Yesterday, the European Parliament debated and voted on a proposed reform about the steps that Member States and the Commission should adopt to smoothly transition to low-emission mobility. The Parliament addressed the Commission to take action on various initiatives covering all transport areas (motorcycles, cars and vans, heavy-duty vehicles, type approval and market surveillance, railways, aviation, maritime transport, inland waterways), with focus on the following points:
- Transport system optimisation
- Fair and efficient pricing
- Logistics and digitalisation
- Low-emission alternative energy
- Transport infrastructure and investment
- Stakeholder involvement
- Sector-specific demands
The 61 points outlined some specific and at the same time common features that are necessary for the transition to low-emission mobility and that are applicable to all areas of transport. These features/requirements can be summarised as follows:
- Economic aspects: the shift towards low emission mobility represents an opportunity for transportation suppliers and service providers (particularly SMEs). The Parliament calls on the Commission to emphasise opening up new business opportunities, in particular for European ICT companies. It also urges that specific incentives be put in place for the deployment of sustainable alternative fuels and stresses the need to promote wide SME participation in the manufacture of vehicles and components.
- Policy aspects: multi-stakeholder action, clearer price signals across all transport modes and more available funds were some requests presented to the Commission. This way, cities can jointly bid for infrastructure or technologies. In addition, a coherent legislative framework and standards will allow innovative logistical and transport solutions to be deployed throughout Europe.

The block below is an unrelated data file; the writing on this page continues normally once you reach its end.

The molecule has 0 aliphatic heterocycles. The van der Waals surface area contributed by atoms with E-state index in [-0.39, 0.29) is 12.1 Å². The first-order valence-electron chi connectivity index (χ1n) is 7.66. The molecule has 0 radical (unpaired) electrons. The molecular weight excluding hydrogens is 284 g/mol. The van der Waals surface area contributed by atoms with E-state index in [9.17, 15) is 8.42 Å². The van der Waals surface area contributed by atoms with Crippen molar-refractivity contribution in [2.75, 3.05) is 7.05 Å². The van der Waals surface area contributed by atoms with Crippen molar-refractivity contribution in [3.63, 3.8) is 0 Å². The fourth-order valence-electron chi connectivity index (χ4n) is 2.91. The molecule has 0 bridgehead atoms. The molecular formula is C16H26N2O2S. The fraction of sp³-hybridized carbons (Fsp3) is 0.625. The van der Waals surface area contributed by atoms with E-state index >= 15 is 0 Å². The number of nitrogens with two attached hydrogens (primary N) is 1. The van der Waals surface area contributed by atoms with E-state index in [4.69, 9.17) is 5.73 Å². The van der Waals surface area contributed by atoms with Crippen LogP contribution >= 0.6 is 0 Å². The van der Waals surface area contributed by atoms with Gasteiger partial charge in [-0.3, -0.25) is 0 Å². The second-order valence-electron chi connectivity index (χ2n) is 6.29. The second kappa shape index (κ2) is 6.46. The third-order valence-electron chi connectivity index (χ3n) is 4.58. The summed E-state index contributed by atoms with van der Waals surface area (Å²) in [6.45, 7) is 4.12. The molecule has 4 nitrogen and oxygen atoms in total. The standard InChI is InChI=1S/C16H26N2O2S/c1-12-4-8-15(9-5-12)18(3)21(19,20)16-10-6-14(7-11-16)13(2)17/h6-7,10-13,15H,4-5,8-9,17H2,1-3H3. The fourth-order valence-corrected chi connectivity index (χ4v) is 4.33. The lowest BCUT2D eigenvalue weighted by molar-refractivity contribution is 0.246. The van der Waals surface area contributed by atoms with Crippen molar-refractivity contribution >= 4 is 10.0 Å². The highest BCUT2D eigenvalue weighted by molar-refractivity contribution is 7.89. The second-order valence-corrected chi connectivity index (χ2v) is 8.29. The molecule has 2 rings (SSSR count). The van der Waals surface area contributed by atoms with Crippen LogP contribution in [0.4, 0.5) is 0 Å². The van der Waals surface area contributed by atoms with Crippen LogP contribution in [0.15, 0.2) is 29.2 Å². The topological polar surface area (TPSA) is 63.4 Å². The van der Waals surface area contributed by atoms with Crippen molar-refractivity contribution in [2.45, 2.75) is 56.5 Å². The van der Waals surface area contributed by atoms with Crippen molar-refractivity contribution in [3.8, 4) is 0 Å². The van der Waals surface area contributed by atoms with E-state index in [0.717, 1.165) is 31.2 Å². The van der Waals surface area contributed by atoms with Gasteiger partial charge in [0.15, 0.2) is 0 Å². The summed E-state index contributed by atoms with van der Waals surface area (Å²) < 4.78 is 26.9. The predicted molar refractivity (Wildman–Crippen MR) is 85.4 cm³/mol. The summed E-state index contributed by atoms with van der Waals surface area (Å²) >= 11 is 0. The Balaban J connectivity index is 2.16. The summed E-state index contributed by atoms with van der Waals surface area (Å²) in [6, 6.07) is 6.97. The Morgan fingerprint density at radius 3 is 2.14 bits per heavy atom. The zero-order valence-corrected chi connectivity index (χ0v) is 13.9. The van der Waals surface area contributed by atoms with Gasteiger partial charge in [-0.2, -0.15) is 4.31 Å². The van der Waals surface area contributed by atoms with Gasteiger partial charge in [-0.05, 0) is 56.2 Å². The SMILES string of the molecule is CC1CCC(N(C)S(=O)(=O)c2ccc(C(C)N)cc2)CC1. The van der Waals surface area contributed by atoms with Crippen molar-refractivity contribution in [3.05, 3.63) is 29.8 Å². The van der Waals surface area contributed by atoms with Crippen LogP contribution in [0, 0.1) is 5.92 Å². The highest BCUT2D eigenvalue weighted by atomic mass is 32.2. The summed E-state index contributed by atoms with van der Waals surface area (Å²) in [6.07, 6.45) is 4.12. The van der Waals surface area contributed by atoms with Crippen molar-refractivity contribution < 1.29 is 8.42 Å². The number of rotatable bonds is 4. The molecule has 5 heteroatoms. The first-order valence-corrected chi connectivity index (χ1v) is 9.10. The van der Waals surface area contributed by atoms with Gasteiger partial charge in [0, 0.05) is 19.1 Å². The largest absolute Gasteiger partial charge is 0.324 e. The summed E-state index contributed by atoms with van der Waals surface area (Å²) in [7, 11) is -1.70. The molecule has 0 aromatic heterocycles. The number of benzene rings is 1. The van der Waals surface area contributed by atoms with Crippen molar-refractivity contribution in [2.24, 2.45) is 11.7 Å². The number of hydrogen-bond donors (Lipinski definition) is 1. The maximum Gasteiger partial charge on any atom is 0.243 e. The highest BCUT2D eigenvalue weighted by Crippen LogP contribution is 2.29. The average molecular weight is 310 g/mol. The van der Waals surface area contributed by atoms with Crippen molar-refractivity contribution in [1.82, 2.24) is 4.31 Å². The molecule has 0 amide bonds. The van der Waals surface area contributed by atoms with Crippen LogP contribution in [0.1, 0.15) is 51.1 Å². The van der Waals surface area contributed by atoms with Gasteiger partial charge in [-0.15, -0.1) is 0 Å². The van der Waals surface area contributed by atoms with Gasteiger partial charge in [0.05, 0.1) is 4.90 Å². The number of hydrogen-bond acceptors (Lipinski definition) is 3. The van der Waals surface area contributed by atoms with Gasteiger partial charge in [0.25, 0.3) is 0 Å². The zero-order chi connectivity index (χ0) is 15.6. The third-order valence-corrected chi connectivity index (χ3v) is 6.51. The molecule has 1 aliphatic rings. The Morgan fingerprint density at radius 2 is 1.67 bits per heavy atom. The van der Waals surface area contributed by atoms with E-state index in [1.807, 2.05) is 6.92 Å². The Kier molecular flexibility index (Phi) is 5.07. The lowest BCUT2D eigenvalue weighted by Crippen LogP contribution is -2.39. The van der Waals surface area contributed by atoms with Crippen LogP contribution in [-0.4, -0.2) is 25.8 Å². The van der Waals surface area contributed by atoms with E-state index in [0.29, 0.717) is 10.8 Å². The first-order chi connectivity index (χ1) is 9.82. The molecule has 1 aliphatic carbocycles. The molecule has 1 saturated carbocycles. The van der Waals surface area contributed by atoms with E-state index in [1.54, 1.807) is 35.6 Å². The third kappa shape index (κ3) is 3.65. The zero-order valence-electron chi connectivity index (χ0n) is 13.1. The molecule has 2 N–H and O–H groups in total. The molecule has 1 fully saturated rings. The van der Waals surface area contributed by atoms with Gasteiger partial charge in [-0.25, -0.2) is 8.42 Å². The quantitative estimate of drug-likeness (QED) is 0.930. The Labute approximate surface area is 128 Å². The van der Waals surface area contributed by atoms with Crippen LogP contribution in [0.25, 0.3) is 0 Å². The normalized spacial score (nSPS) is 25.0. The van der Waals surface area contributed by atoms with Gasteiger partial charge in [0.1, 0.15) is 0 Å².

- Infrastructure: Parliament supports the implementation of well-developed and multimodal public transport system that covers urban nodes and connects with rural areas and calls on the Commission and the Member States to review connectivity between different regions of the EU (especially remote, disadvantaged and border regions of the Union). Furthermore, it considers that intelligent transport systems, platooning and autonomous and connected vehicles can constitute an important asset in improving the efficiency of both individual and commercial transport in the road, rail, maritime and air sectors and acknowledges that connected car technology will not only improve road safety but also has significant environmental implications. Dense network infrastructure is required to make best use of the opportunities for connected and autonomous vehicles. Public transport, as part of the concept of mobility as service, has a vast potential to reduce traffic volumes and the related emissions; the Commission was called to foster digitisation and connectivity of public transport systems in order to remove barriers between transport modes and systems and incentivise their use.
The full report is available on the Parliament’s website.